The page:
Thursday

August 25, 2016
Posted by **Tom E.** on Sunday, September 14, 2008 at 10:45pm.

Of those who earn less than $20,000, 9 are self-employed, 12 are employed by small firms, 40 by medium size firms, and 89 by large firms.

Of those who earn $20,000 to $39,999, 11 are self-employed, 10 are employed by small firms, 45 by medium size firms, and 104 by large firms.

Of those who earn $40,000 or more, 10 are self-employed, 13 are employed by small firms, 50 by medium size firms, and 107 by large firms.

Using the .05 level of significance, use a chi-square test to test the hypothesis that there is no relationship between the income level of the industrial salespeople and their employment status. Be sure to state the critical value, the test statistic value, and your interpretation of the test results.

- statistics -
**PsyDAG**, Monday, September 15, 2008 at 3:09amNeed to complete your question. Repost with all of the data. If you used copy and paste, this does not seem to work. Carefully type the data.

I hope this helps. Thanks for asking.- statistics -
**Tom E.**, Monday, September 15, 2008 at 11:49amSorry for the lost of info...

A survey of industrial salespeople who are either self-employed, work for small, medium-sized, or large firms revealed the following with respect to incomes:

Of those who earn less than $20,000, 9 are self-employed, 12 are employed by small firms, 40 by medium size firms, and 89 by large firms.

Of those who earn $20,000 to $39,999, 11 are self-employed, 10 are employed by small firms, 45 by medium size firms, and 104 by large firms.

Of those who earn $40,000 or more, 10 are self-employed, 13 are employed by small firms, 50 by medium size firms, and 107 by large firms.

Using the .05 level of significance, use a chi-square test to test the hypothesis that there is no relationship between the income level of the industrial salespeople and their employment status. Be sure to state the critical value, the test statistic value, and your interpretation of the test results.- statistics -
**Tom E.**, Monday, September 15, 2008 at 11:50amSorry for the lost info....

A survey of industrial salespeople who are either self-employed, work for small, medium-sized, or large firms revealed the following with respect to incomes:

Of those who earn less than $20,000, 9 are self-employed, 12 are employed by small firms, 40 by medium size firms, and 89 by large firms.

Of those who earn $20,000 to $39,999, 11 are self-employed, 10 are employed by small firms, 45 by medium size firms, and 104 by large firms.

Of those who earn $40,000 or more, 10 are self-employed, 13 are employed by small firms, 50 by medium size firms, and 107 by large firms.

Using the .05 level of significance, use a chi-square test to test the hypothesis that there is no relationship between the income level of the industrial salespeople and their employment status. Be sure to state the critical value, the test statistic value, and your interpretation of the test results.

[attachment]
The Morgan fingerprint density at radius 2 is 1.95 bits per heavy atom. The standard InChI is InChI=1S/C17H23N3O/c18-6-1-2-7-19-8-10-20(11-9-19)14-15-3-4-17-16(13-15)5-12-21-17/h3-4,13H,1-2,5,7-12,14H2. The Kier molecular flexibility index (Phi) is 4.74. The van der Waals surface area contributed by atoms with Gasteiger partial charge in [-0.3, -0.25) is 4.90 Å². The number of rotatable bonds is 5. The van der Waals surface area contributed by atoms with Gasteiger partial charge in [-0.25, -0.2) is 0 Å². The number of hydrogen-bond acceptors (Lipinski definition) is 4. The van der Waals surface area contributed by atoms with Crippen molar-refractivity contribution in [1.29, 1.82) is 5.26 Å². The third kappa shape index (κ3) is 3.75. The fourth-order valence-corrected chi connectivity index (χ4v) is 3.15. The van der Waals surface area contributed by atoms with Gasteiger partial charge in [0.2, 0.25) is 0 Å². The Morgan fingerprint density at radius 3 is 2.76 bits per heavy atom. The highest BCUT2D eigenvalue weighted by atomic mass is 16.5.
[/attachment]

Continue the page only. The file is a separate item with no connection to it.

Thanks for the help!- statistics -
**Tom E.**, Monday, September 15, 2008 at 11:53amThis is driving me crazy!!!

A survey of industrial salespeople who are either self-employed, work for small, medium-sized, or large firms revealed the following with respect to incomes: Of those who earn less than $20,000, 9 are self-employed, 12 are employed by small firms, 40 by medium size firms, and 89 by large firms. Of those who earn $20,000 to $39,999, 11 are self-employed, 10 are employed by small firms, 45 by medium size firms, and 104 by large firms. Of those who earn $40,000 or more, 10 are self-employed, 13 are employed by small firms, 50 by medium size firms, and 107 by large firms. Using the .05 level of significance, use a chi-square test to test the hypothesis that there is no relationship between the income level of the industrial salespeople and their employment status. Be sure to state the critical value, the test statistic value, and your interpretation of the test results.

I had to make it one big paragraph.

- statistics -

- statistics -

- statistics -
- statistics -
**MathGuru**, Monday, September 15, 2008 at 9:33pmTo find expected values for each cell, here is a formula you can use:

E = (row total)(column total)/n

...where E is the expected cell count if the null hypothesis is true.

The null hypothesis states the variables are unrelated in the population. The alternate or alternative hypothesis states the variables are related in the population. The purpose of a chi-square test is to determine if two or more variables are independent of each other (the null hypothesis) or are dependent (the alternate or alternative hypothesis). If the null is rejected, you can conclude that the variables are related in some manner or connected in some way. If the null is not rejected, you cannot conclude that the variables are related.

To calculate the chi-square statistic (after you have your expected values), you can use a formula like the following:

Chi sq = the sum of [(O - E)^2/E]

...where ^2 means squared.

(Take each cell, subtract the expected value from the observed value, square it, then divide by the expected value. Do this for each cell. Then add all the values together for the chi-square statistic.)

Using a table for critical or cutoff values for the chi-square (usually found in the appendix section of a statistics textbook), find the critical value using .05 level with degrees of freedom. Degrees of freedom = (r - 1)(c - 1) ...where r = number of rows and c = number of columns. If your test statistic exceeds the critical value from the table, then the null is rejected. If your test statistic does not exceed the critical value from the table, then the null is not rejected.

I hope this will help get you started.